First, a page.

Introduction to scattering amplitudes

Ruth Britto (IPhT)

2011-01-21 10:00, Salle Itzykson, IPhT
2011-01-28 10:00, Salle Itzykson, IPhT
2011-02-04 10:00, Salle Itzykson, IPhT
2011-02-11 10:00, Salle Itzykson, IPhT

Scattering amplitudes take surprisingly simple forms in theories such as quantum chromodynamics (QCD) and general relativity. This simplicity indicates deep symmetry. Recently, it has become possible to explain and use some of this symmetry. I will describe these insights and show how to derive amplitudes efficiently and elegantly. Key new ideas involve using complexified momentum, exploring singular behavior, and seeking clues in so-called twistor geometry. Complete amplitudes can be produced recursively. This streamlined approach is being applied in searches for new physics in high-energy particle colliders.

  1. QCD and the spinor-helicity formalism: Color quantum numbers can be set aside. Helicity amplitudes have elegant expressions in terms of spinors. MHV (maximally helicity violating) amplitudes are the simplest.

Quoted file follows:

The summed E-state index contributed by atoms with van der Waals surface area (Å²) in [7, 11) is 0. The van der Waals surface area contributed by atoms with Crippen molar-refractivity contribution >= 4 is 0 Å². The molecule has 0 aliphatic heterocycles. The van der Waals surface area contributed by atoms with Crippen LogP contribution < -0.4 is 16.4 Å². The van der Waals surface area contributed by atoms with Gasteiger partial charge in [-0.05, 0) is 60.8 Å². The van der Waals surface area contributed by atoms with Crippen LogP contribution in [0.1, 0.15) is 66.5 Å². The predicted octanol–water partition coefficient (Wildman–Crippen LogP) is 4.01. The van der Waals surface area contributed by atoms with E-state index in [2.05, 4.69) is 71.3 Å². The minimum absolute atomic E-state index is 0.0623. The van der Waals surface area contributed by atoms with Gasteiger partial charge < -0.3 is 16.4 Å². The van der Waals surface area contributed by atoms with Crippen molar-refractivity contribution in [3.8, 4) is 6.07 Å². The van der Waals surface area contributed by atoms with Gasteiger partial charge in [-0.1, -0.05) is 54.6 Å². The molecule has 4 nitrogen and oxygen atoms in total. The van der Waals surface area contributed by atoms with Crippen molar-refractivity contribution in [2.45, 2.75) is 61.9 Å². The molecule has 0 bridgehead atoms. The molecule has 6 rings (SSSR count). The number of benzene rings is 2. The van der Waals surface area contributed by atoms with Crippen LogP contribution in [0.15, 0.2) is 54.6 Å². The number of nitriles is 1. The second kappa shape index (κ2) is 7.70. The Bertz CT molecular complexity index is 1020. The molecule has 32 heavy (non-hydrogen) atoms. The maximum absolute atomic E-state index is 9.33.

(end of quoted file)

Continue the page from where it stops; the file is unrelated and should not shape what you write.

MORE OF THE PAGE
2. On-shell (BCFW) recursion relations: Tree amplitudes can be reconstructed from their residues at complex poles, which correspond exactly to their propagators. These recursion relations tend to give the most compact forms of amplitudes and are applicable in a variety of theories.
  3. Twistor space and N=4 SYM: N=4 supersymmetry implies conformal symmetry in Yang-Mills theory, and together these symmetries give strong constraints on amplitudes. Moreover, there is an additional dual superconformal symmetry. QCD at tree level inherits many of the same symmetries.
  4. Loop amplitudes: Unitarity and generalized unitarity methods allow the construction of loop amplitudes from their branch cuts, bypassing the enumeration of Feynman diagrams and working with on-shell quantities only.
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Scattering amplitudes
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